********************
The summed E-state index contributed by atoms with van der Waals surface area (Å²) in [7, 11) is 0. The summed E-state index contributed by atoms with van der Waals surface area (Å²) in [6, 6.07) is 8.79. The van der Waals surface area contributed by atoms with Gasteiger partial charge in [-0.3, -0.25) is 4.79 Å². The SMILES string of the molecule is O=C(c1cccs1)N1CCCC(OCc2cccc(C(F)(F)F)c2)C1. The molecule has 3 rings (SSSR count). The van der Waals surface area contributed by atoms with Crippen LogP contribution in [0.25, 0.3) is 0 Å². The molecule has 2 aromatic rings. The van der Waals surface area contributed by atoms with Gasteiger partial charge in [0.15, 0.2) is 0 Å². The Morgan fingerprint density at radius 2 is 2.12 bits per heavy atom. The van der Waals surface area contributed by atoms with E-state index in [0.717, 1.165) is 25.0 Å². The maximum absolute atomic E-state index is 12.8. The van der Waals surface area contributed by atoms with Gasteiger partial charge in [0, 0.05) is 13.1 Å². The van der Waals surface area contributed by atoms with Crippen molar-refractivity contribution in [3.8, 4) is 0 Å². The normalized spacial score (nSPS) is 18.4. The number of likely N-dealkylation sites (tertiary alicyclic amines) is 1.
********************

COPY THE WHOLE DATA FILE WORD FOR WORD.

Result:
The summed E-state index contributed by atoms with van der Waals surface area (Å²) in [7, 11) is 0. The summed E-state index contributed by atoms with van der Waals surface area (Å²) in [6, 6.07) is 8.79. The van der Waals surface area contributed by atoms with Gasteiger partial charge in [-0.3, -0.25) is 4.79 Å². The SMILES string of the molecule is O=C(c1cccs1)N1CCCC(OCc2cccc(C(F)(F)F)c2)C1. The molecule has 3 rings (SSSR count). The van der Waals surface area contributed by atoms with Crippen LogP contribution in [0.25, 0.3) is 0 Å². The molecule has 2 aromatic rings. The van der Waals surface area contributed by atoms with Gasteiger partial charge in [0.15, 0.2) is 0 Å². The Morgan fingerprint density at radius 2 is 2.12 bits per heavy atom. The van der Waals surface area contributed by atoms with E-state index in [0.717, 1.165) is 25.0 Å². The maximum absolute atomic E-state index is 12.8. The van der Waals surface area contributed by atoms with Gasteiger partial charge in [0, 0.05) is 13.1 Å². The van der Waals surface area contributed by atoms with Crippen molar-refractivity contribution in [3.8, 4) is 0 Å². The normalized spacial score (nSPS) is 18.4. The number of likely N-dealkylation sites (tertiary alicyclic amines) is 1.